Canadian 'Black Widow' jailed for poisoning husband

Melissa Shepard arrives at court for sentencing, June 11 Melissa Shepard's lawyer said she felt remorseful

Related Stories

An elderly Canadian woman dubbed the "Black Widow" has been sentenced to three-and-a-half years in prison for drugging her husband on their honeymoon in Nova Scotia.

Melissa Ann Shepard, 78, pleaded guilty to administering a noxious substance.

She was charged last year after Fred Weeks fell ill at a bed and breakfast.

She has prior convictions, including for the manslaughter of her second husband in 1992, whom she drugged and ran over twice in a car.

She was also sentenced to five years in prison, in 2005, for seven counts of theft from a man in Florida whom she met online and with whom she lived for a month.

Shepard was charged, last October, after her latest husband fell ill from the effects of tranquilisers mixed into his coffee on board a ferry from Nova Scotia to Newfoundland on their honeymoon last September.

The court heard that Fred Weeks came aboard the ferry fit enough easily to walk the 200 metres (220 yards) from his car to a lift.

Hospitalised

But the next day he needed a wheelchair, could not put on his shoes and did not know where his car keys were.

The following night, at a bed and breakfast inn, Mr Weeks fell out of bed and was taken to hospital. He survived.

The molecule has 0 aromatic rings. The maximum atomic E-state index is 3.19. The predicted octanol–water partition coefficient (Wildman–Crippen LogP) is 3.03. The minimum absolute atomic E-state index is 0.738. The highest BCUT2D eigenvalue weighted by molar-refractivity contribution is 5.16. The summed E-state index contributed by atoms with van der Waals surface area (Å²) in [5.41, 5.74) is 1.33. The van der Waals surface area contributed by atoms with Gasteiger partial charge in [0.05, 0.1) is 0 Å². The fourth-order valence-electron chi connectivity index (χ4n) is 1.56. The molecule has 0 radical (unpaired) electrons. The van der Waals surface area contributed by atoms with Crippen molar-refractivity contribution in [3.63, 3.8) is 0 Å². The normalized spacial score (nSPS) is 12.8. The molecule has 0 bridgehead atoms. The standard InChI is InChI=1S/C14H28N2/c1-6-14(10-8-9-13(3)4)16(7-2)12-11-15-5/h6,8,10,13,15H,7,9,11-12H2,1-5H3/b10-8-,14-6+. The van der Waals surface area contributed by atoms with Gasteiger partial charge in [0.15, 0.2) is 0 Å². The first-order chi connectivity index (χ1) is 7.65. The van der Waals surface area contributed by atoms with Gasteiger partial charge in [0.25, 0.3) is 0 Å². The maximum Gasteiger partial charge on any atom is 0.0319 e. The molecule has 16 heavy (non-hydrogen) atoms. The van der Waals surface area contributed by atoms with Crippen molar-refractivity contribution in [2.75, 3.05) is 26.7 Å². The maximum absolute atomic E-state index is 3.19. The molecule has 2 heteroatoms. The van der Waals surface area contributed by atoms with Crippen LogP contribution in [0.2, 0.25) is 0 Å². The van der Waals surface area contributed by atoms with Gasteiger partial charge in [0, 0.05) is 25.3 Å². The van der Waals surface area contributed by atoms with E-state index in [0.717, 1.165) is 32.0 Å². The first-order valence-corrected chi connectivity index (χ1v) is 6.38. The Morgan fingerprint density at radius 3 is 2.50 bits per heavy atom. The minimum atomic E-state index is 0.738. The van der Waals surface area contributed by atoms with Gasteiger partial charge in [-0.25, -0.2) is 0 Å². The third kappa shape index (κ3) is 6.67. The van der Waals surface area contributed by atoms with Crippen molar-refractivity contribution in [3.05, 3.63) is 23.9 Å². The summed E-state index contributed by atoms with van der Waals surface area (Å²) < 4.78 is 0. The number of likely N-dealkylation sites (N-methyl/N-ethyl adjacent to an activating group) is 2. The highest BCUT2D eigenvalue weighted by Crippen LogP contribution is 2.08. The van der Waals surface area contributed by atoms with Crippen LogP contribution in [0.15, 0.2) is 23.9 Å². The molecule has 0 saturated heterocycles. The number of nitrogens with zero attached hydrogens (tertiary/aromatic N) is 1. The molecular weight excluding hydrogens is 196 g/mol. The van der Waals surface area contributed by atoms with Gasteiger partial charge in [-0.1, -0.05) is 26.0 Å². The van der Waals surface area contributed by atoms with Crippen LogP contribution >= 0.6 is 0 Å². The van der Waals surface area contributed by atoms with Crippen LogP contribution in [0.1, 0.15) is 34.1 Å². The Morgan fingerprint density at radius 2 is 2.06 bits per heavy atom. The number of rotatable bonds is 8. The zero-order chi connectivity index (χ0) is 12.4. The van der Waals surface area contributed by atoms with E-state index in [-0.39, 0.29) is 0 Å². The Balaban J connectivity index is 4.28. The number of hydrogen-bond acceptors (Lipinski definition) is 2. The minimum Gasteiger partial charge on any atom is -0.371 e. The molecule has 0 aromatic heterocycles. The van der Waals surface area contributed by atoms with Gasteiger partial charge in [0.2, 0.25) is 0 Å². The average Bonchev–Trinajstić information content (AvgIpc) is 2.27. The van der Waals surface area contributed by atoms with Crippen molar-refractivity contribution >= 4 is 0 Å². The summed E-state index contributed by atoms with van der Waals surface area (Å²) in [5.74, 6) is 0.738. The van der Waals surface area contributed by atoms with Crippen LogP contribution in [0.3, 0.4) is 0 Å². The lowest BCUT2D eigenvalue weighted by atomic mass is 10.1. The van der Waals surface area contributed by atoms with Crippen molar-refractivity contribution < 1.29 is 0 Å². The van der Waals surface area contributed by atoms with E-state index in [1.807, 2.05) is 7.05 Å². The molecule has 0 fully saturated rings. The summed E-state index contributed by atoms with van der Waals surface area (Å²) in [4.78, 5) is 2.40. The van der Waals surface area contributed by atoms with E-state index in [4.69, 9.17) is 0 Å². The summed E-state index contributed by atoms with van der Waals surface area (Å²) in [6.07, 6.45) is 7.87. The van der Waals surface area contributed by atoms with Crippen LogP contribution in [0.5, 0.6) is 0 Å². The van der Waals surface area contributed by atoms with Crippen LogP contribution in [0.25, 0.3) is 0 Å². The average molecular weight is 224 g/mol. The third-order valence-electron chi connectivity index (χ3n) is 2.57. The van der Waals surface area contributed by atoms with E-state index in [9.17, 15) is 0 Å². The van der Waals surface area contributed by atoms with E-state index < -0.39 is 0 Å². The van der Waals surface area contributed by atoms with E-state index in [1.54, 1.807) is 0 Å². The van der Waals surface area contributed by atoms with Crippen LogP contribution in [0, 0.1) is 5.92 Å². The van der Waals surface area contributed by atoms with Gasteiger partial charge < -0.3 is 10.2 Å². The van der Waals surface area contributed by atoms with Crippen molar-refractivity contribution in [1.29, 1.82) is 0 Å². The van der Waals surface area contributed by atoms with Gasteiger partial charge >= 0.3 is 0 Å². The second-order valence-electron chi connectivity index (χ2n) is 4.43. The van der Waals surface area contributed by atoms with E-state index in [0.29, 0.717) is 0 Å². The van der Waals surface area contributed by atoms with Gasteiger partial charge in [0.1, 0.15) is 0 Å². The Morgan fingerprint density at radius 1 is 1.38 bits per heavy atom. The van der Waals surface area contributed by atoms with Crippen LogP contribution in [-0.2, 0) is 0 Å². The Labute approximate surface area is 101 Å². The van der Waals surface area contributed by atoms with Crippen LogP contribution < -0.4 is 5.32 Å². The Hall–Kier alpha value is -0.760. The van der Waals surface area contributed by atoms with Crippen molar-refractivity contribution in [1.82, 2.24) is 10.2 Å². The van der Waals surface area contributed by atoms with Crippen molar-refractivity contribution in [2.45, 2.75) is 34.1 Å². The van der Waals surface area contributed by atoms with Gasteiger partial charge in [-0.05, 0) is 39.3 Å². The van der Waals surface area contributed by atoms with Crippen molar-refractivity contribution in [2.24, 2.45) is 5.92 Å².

A statement was read out in court, saying that Shepard misinformed doctors about her husband's health, saying he had prostate problems and was suffering from dementia and chronic obstructive pulmonary disorder.

She also told the hospital that Mr Weeks, who is a father of six adult children, had no other family than her.

A charge of attempted murder against Shepard was dropped because the prosecution could not prove that she had intended to kill him.

Her sentence will be reduced to two years and nine months because of the time she has already served in custody before the trial.

Her lawyer had argued for a shorter sentence, saying Shepard felt remorseful.

More on This Story

Related Stories

More US & Canada stories

RSS

Features

BBC © 2014 The BBC is not responsible for the content of external sites. Read more.

This page is best viewed in an up-to-date web browser with style sheets (CSS) enabled. While you will be able to view the content of this page in your current browser, you will not be able to get the full visual experience. Please consider upgrading your browser software or enabling style sheets (CSS) if you are able to do so.